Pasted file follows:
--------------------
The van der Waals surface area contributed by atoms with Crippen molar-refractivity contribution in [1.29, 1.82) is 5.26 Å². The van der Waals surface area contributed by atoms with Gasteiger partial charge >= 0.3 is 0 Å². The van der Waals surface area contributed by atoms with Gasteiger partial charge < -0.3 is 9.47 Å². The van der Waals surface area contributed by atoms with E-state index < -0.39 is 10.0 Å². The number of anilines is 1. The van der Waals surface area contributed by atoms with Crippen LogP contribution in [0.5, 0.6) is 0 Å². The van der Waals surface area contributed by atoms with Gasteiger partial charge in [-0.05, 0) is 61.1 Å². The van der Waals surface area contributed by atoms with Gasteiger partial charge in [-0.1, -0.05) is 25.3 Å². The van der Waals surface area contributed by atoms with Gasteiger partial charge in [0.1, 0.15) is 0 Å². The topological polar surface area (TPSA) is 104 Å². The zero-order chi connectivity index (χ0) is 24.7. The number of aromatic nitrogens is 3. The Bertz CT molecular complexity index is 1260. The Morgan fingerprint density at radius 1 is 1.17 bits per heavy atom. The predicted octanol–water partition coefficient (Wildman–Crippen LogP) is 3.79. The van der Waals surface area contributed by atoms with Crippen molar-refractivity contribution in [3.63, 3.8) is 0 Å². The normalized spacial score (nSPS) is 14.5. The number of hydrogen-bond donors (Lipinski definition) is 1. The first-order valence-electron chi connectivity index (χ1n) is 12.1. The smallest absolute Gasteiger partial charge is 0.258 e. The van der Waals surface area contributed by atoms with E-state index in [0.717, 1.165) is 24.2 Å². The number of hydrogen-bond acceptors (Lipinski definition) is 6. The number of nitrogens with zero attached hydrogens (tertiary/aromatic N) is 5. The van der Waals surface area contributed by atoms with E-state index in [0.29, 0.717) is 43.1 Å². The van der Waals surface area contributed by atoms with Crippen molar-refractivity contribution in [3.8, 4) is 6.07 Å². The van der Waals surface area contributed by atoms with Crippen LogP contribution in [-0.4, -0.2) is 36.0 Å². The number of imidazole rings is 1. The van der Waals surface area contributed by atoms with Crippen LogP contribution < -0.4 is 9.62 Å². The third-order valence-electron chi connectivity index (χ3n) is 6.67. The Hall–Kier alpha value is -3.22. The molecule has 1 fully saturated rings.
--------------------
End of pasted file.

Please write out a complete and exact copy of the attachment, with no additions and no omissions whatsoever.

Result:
The van der Waals surface area contributed by atoms with Crippen molar-refractivity contribution in [1.29, 1.82) is 5.26 Å². The van der Waals surface area contributed by atoms with Gasteiger partial charge >= 0.3 is 0 Å². The van der Waals surface area contributed by atoms with Gasteiger partial charge < -0.3 is 9.47 Å². The van der Waals surface area contributed by atoms with E-state index < -0.39 is 10.0 Å². The number of anilines is 1. The van der Waals surface area contributed by atoms with Crippen LogP contribution in [0.5, 0.6) is 0 Å². The van der Waals surface area contributed by atoms with Gasteiger partial charge in [-0.05, 0) is 61.1 Å². The van der Waals surface area contributed by atoms with Gasteiger partial charge in [-0.1, -0.05) is 25.3 Å². The van der Waals surface area contributed by atoms with Gasteiger partial charge in [0.1, 0.15) is 0 Å². The topological polar surface area (TPSA) is 104 Å². The zero-order chi connectivity index (χ0) is 24.7. The number of aromatic nitrogens is 3. The Bertz CT molecular complexity index is 1260. The Morgan fingerprint density at radius 1 is 1.17 bits per heavy atom. The predicted octanol–water partition coefficient (Wildman–Crippen LogP) is 3.79. The van der Waals surface area contributed by atoms with Crippen molar-refractivity contribution in [3.63, 3.8) is 0 Å². The normalized spacial score (nSPS) is 14.5. The number of hydrogen-bond donors (Lipinski definition) is 1. The first-order valence-electron chi connectivity index (χ1n) is 12.1. The smallest absolute Gasteiger partial charge is 0.258 e. The van der Waals surface area contributed by atoms with E-state index in [0.717, 1.165) is 24.2 Å². The number of hydrogen-bond acceptors (Lipinski definition) is 6. The number of nitrogens with zero attached hydrogens (tertiary/aromatic N) is 5. The van der Waals surface area contributed by atoms with E-state index in [0.29, 0.717) is 43.1 Å². The van der Waals surface area contributed by atoms with Crippen molar-refractivity contribution in [3.8, 4) is 6.07 Å². The van der Waals surface area contributed by atoms with Crippen LogP contribution in [-0.4, -0.2) is 36.0 Å². The number of imidazole rings is 1. The van der Waals surface area contributed by atoms with Crippen LogP contribution < -0.4 is 9.62 Å². The third-order valence-electron chi connectivity index (χ3n) is 6.67. The Hall–Kier alpha value is -3.22. The molecule has 1 fully saturated rings.